During the second period (months 19 to 36), three full-development cycles have been completed and presented/evaluated by the consortium at three "hackathon" events (months 21, 27, and 33). During this period, the effort has been focused on development and delivery of new tools or of wrappers or enhancements to pre-existing tools. In total, around 50 tools were delivered. Not all tools are equally mature, some are at their early stages of development/maturity and some others are quite mature. During the 4th hackathon, it was identified the need to report the maturity of the tools being delivered, thus a task-force was launched to design and implement a tool maturity evaluation model, process, and tool. The Alpha version of the model and of the tool has been mainly developed during this second period and it will be delivered on the 6th hackathon event (which is part of the next reporting period).

Also during this period, relevant stakeholders were proactively reached, inviting them to join the Stakeholder Advisory Group (SAG) and also to attend our hackathon events. By the end of the second period, the SAG of the project includes 5 members in the Strategic Group (EUROPOL, ENLETS, ENFSI, PSCE, INTERPOL), 24 members in the Operational Group (EFSI, EE Police, HP, IGPR, PMM, GARDA, OKOKRIM, PSNI, BW police, BKA, SW Police, Zürich police, ERTZ, AT DEF, INTERPOL (Lyon), EC3, ECTC, INCIBE, ZITIS, San Sebastian Police, Spanish National Police, Gendarmerie, Slovenian Police), 4 members of the Industry Group (Telefónica, BT, Eurocrime, NEC), and 13 members of the Research and Academia Group (FREETOOLS, TENSOR, I-LEAD, ILEANet, Vox-Pol, DANTE, TAKEDOWN; RAMSES and FORENSOR projects, CEPOL, ASA, CERIDES, JRC, L3CE). In total: 46 organisations represented in the SAG from more than 15 countries.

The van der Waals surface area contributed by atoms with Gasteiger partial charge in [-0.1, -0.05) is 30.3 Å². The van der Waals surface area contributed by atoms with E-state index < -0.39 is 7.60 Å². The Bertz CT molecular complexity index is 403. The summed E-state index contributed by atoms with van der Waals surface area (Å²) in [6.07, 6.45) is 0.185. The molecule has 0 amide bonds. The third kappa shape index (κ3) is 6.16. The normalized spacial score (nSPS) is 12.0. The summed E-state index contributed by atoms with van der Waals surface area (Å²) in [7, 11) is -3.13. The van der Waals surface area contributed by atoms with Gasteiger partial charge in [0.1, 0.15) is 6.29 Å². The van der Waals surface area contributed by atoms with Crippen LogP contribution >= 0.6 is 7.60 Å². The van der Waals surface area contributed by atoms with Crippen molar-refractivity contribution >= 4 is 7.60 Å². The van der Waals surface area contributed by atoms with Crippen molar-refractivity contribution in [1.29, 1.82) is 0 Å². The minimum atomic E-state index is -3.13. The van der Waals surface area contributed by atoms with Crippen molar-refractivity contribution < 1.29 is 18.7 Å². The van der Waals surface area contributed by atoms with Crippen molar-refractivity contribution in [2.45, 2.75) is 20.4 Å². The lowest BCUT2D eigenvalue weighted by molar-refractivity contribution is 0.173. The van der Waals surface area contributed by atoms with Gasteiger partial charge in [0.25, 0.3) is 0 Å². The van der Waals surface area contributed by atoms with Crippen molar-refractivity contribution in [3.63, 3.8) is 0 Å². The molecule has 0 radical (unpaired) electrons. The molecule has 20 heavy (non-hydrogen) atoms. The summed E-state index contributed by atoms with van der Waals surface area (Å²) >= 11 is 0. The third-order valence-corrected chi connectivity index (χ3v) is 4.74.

Moreover, during the second period, the content management process (including the social, ethical, legal, and privacy assessment) was refined and implemented. There is a dataset registry that by the end of the second period had 186 datasets from different sources covering a wide range of use cases, including dataset ID, SELP Unit approval status (97 SELP approved), availability for ASGARD (172 available), name, source, use case and description established.